Little is new about the security plans for Sunday’s Super Bowl XXXVII in San Diego. Police and federal security planners liberally borrowed from the successful plan from last year’s big game in New Orleans, right down to the secured perimeter and no-fly zone around and above Qualcomm Stadium.
But when it comes to securing the world’s most popular one-day sporting event, there is no ego involved and originality is not required.
“We have copied many of the aspects of last year’s Super Bowl security,” said Bill Maheu, assistant chief of the San Diego Police Department. “New Orleans worked very well, and though we have obviously had Super Bowls here before, there are a lot of things we all have learned and will implement here.”
Sunday’s security efforts, costing more than $2million, also will include ubiquitous metal detectors and bag searches, a 4,000-person team of law enforcement officers and private security staff, surveillance cameras and civilian SWAT teams. Even cellular phones and pagers will be screened repeatedly.
The hefty show of force, of course, is standard operating procedure for any major public event since the terrorist attacks of September11. Heightening the tension are San Diego’s proximity to the heavily traveled U.S.-Mexico border and the city’s significant military presence. But perhaps the biggest challenge for law enforcement officials will be doing their job while allowing the festive nature of the Super Bowl to continue.
Already, that festivity has taken several hits. The fenced-off parking lot at Qualcomm Stadium will be closed to all individual cars, and no tailgating of any kind will be allowed. Also, the long list of banned items at the stadium include the axes, skulls and horns that are part of the heavy metal-themed costumes popular with Oakland Raiders fans.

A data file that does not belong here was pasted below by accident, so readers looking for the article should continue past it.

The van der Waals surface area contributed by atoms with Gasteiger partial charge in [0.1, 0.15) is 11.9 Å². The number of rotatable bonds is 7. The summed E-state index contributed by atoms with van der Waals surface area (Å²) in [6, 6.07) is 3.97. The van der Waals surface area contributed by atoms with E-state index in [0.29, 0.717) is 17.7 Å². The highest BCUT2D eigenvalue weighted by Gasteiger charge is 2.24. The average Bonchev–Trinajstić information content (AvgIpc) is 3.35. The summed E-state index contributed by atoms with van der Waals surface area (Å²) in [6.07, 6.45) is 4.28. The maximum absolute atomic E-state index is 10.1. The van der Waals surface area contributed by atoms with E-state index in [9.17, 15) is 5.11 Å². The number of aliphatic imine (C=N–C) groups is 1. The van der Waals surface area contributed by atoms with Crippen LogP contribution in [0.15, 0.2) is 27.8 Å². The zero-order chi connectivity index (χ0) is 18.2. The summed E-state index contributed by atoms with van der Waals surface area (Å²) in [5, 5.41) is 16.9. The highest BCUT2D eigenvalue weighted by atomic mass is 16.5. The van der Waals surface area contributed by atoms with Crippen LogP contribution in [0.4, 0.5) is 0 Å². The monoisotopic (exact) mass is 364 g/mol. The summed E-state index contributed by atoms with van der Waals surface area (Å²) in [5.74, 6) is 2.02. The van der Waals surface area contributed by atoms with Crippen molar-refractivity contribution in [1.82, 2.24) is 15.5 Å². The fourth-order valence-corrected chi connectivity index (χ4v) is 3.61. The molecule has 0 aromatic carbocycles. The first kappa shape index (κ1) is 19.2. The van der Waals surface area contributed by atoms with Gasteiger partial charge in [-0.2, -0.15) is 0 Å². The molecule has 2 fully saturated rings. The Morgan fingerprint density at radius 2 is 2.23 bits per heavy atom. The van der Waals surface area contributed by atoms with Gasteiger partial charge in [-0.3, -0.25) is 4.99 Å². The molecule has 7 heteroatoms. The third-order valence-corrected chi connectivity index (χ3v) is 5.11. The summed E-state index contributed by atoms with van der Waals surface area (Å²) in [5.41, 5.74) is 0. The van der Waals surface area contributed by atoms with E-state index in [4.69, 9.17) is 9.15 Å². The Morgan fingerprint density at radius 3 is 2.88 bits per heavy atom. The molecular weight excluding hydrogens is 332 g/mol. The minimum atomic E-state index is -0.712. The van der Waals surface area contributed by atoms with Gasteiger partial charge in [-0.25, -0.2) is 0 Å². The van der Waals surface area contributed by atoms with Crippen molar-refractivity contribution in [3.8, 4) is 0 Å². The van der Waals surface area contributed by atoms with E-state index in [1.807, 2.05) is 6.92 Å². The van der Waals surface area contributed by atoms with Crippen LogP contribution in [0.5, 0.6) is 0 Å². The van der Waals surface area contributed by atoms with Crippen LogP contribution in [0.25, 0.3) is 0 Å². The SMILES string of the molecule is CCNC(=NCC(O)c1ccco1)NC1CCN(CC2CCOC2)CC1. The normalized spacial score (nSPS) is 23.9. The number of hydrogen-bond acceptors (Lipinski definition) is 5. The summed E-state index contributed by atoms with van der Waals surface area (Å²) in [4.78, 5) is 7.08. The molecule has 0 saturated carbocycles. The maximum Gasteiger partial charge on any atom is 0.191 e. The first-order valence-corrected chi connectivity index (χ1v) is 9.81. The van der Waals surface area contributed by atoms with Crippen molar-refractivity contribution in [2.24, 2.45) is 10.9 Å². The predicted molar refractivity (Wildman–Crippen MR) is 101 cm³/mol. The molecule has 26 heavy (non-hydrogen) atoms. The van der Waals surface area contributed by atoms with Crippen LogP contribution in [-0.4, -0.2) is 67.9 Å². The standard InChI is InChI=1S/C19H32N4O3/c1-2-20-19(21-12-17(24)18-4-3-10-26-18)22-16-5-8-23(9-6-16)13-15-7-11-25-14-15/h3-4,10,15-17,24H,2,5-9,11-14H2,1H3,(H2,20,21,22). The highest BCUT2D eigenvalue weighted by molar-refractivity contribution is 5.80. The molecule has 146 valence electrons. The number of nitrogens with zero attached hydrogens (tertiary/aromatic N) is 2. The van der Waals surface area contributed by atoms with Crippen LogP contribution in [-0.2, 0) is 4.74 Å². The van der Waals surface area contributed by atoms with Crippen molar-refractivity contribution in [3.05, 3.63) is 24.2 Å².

All public parking within two miles of the stadium has been eliminated, and fans with tickets are being encouraged to arrive at the stadium either by shuttle bus, limousine, taxi or San Diego’s trolley system. Stadium gates are opening more than four hours before kickoff to accommodate the expected long lines and delays.
“This is not something limited to just the Super Bowl,” said Brian Roehrkasse, spokesman for the U.S. Department of Homeland Security. “The obvious trend has been toward more limitations on things like coolers and sharp objects.”
Said Maheu: “It’s going to be very hard to please everybody. There are going to be some delays getting around. But much like New Orleans, we will be as transparent as possible. Much of what we will do is behind the scenes.”
Two significant differences exist between the San Diego Super Bowl security and last year’s historic effort in New Orleans. Last year’s Super Bowl was classified a National Special Security Event, a designation rare for sporting events and one that put the U.S. Secret Service in charge of security.
Sunday’s game, conversely, is classified as “Special Event Readiness Level Two.” The designation, created last year by the Department of Homeland Security, denotes security involvement from the Secret Service, Federal Emergency Management Agency and other federal departments, but it keeps overall control of security with local authorities.
And that change in designation has dropped the total budget for security. Last year’s detail cost an estimated $6million, while the bill for this year will cost less than half that.
“We’re doing a lot of high-tech things, a lot of involved, detailed things,” Maheu said. “But much of what we’re doing does boil down to planning, execution and simple, common sense. Like if someone comes to the game wearing a heavy jacket, that’s a big red flag. With our weather, you immediately ask why would someone possibly need that.”
Sunday’s game will be the third Super Bowl in San Diego. The others were in 1988 and 1998.